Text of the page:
Home' Yarram Standard : February 3rd 2016 Contents “THE YARRAM STANDARD”, Wednesday, February 3, 2016 - PA G E 5
HOLIDAYMAKERS at the
Yanakie and Long Jetty cara-
van parks will soon be sub-
jected to further action by
South Gippsland Shire Coun-
cil if their caravans are not
brought up to standard.
Council expects annual site-
holders to be compliant by the end
Council CEO Tim Tamlin told
The Standard site-holders at the
Yanakie and Long Jetty caravan
parks had been informed.
“Council will also be sending
final reminder notices for 2015-16
permits to be signed and returned
shortly,” he said.
“In both cases council will take
further action if site-holders don’t
respond to requests within the time-
Damien Lindau is an annual
permit-holder and chairperson for
the committee representing Yanakie
and Long Jetty caravan park annual
He said current legal action may
alter council’s timeframes.
“We are in negotiation with coun-
cil’s solicitors to set a mediation
date, which was originally set for
early December,” he said.
“Our solicitor hopes it will be as
soon as possible, to get a positive
outcome for both parties.”
Mr Lindau said council had pre-
viously stated it had no intention of
kicking annuals out of the parks.
“However, council is making it
so hard for annuals to comply they
are leaving on their own. The condi-
tions are ridiculously expensive and
difficult,” he said.
“These are retired caravans, the
majority with annexes attached and
draw bars removed. Some of us are
looking at up to $15,000 to become
compliant,” he said.
Mr Lindau said annuals at both
caravan parks were proactively en-
gaged with the council to try to ne-
gotiate a more mutually beneficial
set of permit conditions and fees.
“Unfortunately early in our dis-
cussions with the council they made
it very clear they were not willing to
negotiate on the key issues of fees
and compliance,” he said.
“In an email sent in September
2014 to the committee representing
the annuals, acting CEO Anthony
Seabrook said ‘these areas are not
Mr Lindau said the unwilling-
ness to negotiate was further re-
iterated by council through its
solicitors on January 22, 2015.
“Council’s solicitor wrote: ‘our in-
structions are that unless your clients
are prepared to accept the new per-
mit fees established by council and
the need for unregisterable movable
dwellings to be made registrable and
compliant, or else removed, council
does not see any point in meeting to
discuss the matters raised in corre-
spondence between our offices’.”
Mr Lindau said until the matter
between the committee and council
has gone before court, he will not be
making his van compliant.
“I can’t reasonably do it; the cost
will be extraordinary. I have made
some changes towards compliance.
The van is not registered or towable,
but it is removable,” he said.
“I don’t think there is a single van
in the park that is registered or genu-
Mr Lindau said across the two
parks, 100 annuals are already gone
and more are preparing to go.
“Yanakie has gone from a park
full of people, full of annuals and
full of life to one that is dying, which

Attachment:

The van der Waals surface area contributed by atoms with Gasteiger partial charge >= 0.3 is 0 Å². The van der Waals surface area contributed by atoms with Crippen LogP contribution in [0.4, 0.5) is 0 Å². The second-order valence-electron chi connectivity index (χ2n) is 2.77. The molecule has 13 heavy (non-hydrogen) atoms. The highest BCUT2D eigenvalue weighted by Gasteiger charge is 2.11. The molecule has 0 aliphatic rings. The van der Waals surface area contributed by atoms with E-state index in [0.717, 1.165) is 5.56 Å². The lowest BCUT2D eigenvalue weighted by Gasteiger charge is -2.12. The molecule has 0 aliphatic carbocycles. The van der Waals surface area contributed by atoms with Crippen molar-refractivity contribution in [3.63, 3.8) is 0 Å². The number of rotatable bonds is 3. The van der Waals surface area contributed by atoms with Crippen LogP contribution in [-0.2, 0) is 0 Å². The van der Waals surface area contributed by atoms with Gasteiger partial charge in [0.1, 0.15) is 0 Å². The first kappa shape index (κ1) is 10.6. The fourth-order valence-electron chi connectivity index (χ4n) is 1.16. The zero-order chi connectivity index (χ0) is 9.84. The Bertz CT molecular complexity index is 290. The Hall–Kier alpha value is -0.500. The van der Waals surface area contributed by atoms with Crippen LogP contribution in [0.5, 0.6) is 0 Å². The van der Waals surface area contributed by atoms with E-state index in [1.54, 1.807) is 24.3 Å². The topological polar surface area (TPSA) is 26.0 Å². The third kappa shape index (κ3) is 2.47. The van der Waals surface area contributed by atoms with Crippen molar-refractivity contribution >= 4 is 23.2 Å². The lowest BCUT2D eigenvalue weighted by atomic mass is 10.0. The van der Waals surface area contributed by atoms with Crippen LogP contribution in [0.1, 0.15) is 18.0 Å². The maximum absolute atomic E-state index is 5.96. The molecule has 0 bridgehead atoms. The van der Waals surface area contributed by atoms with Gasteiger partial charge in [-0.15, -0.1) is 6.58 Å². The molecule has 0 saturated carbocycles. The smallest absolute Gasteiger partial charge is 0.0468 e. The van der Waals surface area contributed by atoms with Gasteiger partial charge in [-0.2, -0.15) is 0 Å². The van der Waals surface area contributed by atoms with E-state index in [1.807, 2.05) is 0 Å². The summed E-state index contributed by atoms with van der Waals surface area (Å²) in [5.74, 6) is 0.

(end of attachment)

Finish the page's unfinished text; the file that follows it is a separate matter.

is a real shame,” he said.
“Due to council’s unwillingness
to work with annuals to resolve these
issues, many annuals from both cara-
van parks felt little option but to va-
cate the parks or engage a solicitor.”
Annual at Yanakie, Rod Francis,
said he has “not done a thing” to
his caravan in an attempt to become
compliant and welcomes court ac-
tion from council.
“I refuse to do anything because
I can’t find anyone who knows what
they are talking about. I can’t believe
council is not trying harder to nego-
tiate a resolution with the annuals,”
flick, they can take me to court.”
Shape up or ship out
AT the Port Welshpool Long Jetty Meeting
on January 15, there was almost universal
support for community management.
This offer was read by South Gippsland
Shire Councillor Nigel Hutchinson–Brooks:
“...Gippsland Ports would, with government
approval, willingly relinquish responsibility for
management, operation and maintenance to any
party prepared to accept and which is demon-
strably capable of exercising these functions in
their entirety on an enduring basis...”
This change in management is fundamental
to restoring the Long Jetty as envisioned by the
late John Parker, past secretary of Gippsland
Trades and Labour Council.
Gippsland Ports can’t charge universally
supported jetty entry fees or take up any offers
To it there is no source of revenue for main-
tenance and the jetty can only be concrete - to
stand for 40 years without maintenance.
To the community the wooden jetty is far
cheaper to restore and creates local ongoing
employment in its restoration and maintenance
all ‘costs’ Gippsland Ports wants to avoid.
The oil industry, exempt from paying jetty
fees and charges, is the most likely to use a
concrete jetty, if constructed, and due to secu-
rity the public would then be banned from the
Gippsland Ports and council shut down a
successful local committee that had generated
an offer to build an underwater observatory
worth $5 million, create income for jetty main-
tenance and more than 20 fulltime jobs, insur-
ance sponsorship, etc in 2010.
Gippsland Ports and council then created
another committee where all those appointed
had to sign the Secrecy Act.
However, the offer of community manage-
ment, even if five years late, is what the com-
munity has long sort.
Mr Parker kept working with the Gippsland
community to restore the Long Jetty after 2010,
continuing even when he was gravely ill.
With him the community developed a plan
for the staged opening of the Long Jetty; first to
the slipway shed, as had been done when the